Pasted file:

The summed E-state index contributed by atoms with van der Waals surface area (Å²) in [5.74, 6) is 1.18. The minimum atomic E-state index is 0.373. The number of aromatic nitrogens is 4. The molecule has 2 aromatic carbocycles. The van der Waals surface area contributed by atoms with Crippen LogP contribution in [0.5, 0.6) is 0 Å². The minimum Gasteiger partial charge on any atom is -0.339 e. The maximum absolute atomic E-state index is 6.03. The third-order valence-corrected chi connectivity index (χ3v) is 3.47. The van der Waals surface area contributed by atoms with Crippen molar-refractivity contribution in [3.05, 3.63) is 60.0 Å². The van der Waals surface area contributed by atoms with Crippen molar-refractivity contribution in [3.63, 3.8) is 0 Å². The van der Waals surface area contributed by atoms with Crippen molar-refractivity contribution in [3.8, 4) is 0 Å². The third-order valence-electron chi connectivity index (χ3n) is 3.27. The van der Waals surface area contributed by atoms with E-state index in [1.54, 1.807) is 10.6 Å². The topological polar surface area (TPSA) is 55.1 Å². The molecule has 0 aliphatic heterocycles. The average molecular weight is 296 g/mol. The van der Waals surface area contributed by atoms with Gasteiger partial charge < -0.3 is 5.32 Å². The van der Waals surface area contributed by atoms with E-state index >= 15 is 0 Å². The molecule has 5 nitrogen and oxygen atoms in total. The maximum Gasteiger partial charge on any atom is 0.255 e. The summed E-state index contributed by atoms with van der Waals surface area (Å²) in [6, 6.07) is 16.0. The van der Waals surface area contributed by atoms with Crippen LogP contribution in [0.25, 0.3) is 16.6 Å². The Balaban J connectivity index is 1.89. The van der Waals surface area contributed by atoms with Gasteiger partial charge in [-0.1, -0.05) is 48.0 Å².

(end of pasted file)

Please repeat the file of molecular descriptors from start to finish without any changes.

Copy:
The summed E-state index contributed by atoms with van der Waals surface area (Å²) in [5.74, 6) is 1.18. The minimum atomic E-state index is 0.373. The number of aromatic nitrogens is 4. The molecule has 2 aromatic carbocycles. The van der Waals surface area contributed by atoms with Crippen LogP contribution in [0.5, 0.6) is 0 Å². The minimum Gasteiger partial charge on any atom is -0.339 e. The maximum absolute atomic E-state index is 6.03. The third-order valence-corrected chi connectivity index (χ3v) is 3.47. The van der Waals surface area contributed by atoms with Crippen molar-refractivity contribution in [3.05, 3.63) is 60.0 Å². The van der Waals surface area contributed by atoms with Crippen molar-refractivity contribution in [3.63, 3.8) is 0 Å². The van der Waals surface area contributed by atoms with Crippen molar-refractivity contribution in [3.8, 4) is 0 Å². The third-order valence-electron chi connectivity index (χ3n) is 3.27. The van der Waals surface area contributed by atoms with E-state index in [1.54, 1.807) is 10.6 Å². The topological polar surface area (TPSA) is 55.1 Å². The molecule has 0 aliphatic heterocycles. The average molecular weight is 296 g/mol. The van der Waals surface area contributed by atoms with Gasteiger partial charge < -0.3 is 5.32 Å². The van der Waals surface area contributed by atoms with E-state index >= 15 is 0 Å². The molecule has 5 nitrogen and oxygen atoms in total. The maximum Gasteiger partial charge on any atom is 0.255 e. The summed E-state index contributed by atoms with van der Waals surface area (Å²) in [6, 6.07) is 16.0. The van der Waals surface area contributed by atoms with Crippen LogP contribution in [0.25, 0.3) is 16.6 Å². The Balaban J connectivity index is 1.89. The van der Waals surface area contributed by atoms with Gasteiger partial charge in [-0.1, -0.05) is 48.0 Å².